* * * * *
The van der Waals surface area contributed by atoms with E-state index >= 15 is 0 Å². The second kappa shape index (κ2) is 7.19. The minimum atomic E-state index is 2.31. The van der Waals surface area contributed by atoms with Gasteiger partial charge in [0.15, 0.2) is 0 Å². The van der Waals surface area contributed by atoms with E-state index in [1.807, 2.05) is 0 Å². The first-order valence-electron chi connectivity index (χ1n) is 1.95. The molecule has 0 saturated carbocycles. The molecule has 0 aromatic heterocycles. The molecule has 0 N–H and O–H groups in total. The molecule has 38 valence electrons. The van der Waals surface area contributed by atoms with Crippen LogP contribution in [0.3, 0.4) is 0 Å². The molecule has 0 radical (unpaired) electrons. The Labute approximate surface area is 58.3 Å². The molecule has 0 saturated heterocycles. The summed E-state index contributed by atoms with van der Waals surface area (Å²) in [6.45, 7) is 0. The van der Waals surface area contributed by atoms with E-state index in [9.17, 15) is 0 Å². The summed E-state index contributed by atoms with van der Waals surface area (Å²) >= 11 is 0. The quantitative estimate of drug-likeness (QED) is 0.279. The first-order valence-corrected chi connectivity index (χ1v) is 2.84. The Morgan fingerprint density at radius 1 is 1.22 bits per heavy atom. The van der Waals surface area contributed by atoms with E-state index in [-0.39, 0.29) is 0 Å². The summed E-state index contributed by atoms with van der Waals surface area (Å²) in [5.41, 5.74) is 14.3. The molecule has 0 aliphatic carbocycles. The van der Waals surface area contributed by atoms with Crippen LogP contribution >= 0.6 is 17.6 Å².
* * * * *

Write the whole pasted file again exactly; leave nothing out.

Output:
The van der Waals surface area contributed by atoms with E-state index >= 15 is 0 Å². The second kappa shape index (κ2) is 7.19. The minimum atomic E-state index is 2.31. The van der Waals surface area contributed by atoms with Gasteiger partial charge in [0.15, 0.2) is 0 Å². The van der Waals surface area contributed by atoms with E-state index in [1.807, 2.05) is 0 Å². The first-order valence-electron chi connectivity index (χ1n) is 1.95. The molecule has 0 saturated carbocycles. The molecule has 0 aromatic heterocycles. The molecule has 0 N–H and O–H groups in total. The molecule has 38 valence electrons. The van der Waals surface area contributed by atoms with Crippen LogP contribution in [0.3, 0.4) is 0 Å². The molecule has 0 radical (unpaired) electrons. The Labute approximate surface area is 58.3 Å². The molecule has 0 saturated heterocycles. The summed E-state index contributed by atoms with van der Waals surface area (Å²) in [6.45, 7) is 0. The van der Waals surface area contributed by atoms with E-state index in [9.17, 15) is 0 Å². The summed E-state index contributed by atoms with van der Waals surface area (Å²) >= 11 is 0. The quantitative estimate of drug-likeness (QED) is 0.279. The first-order valence-corrected chi connectivity index (χ1v) is 2.84. The Morgan fingerprint density at radius 1 is 1.22 bits per heavy atom. The van der Waals surface area contributed by atoms with E-state index in [-0.39, 0.29) is 0 Å². The summed E-state index contributed by atoms with van der Waals surface area (Å²) in [5.41, 5.74) is 14.3. The molecule has 0 aliphatic carbocycles. The van der Waals surface area contributed by atoms with Crippen LogP contribution >= 0.6 is 17.6 Å².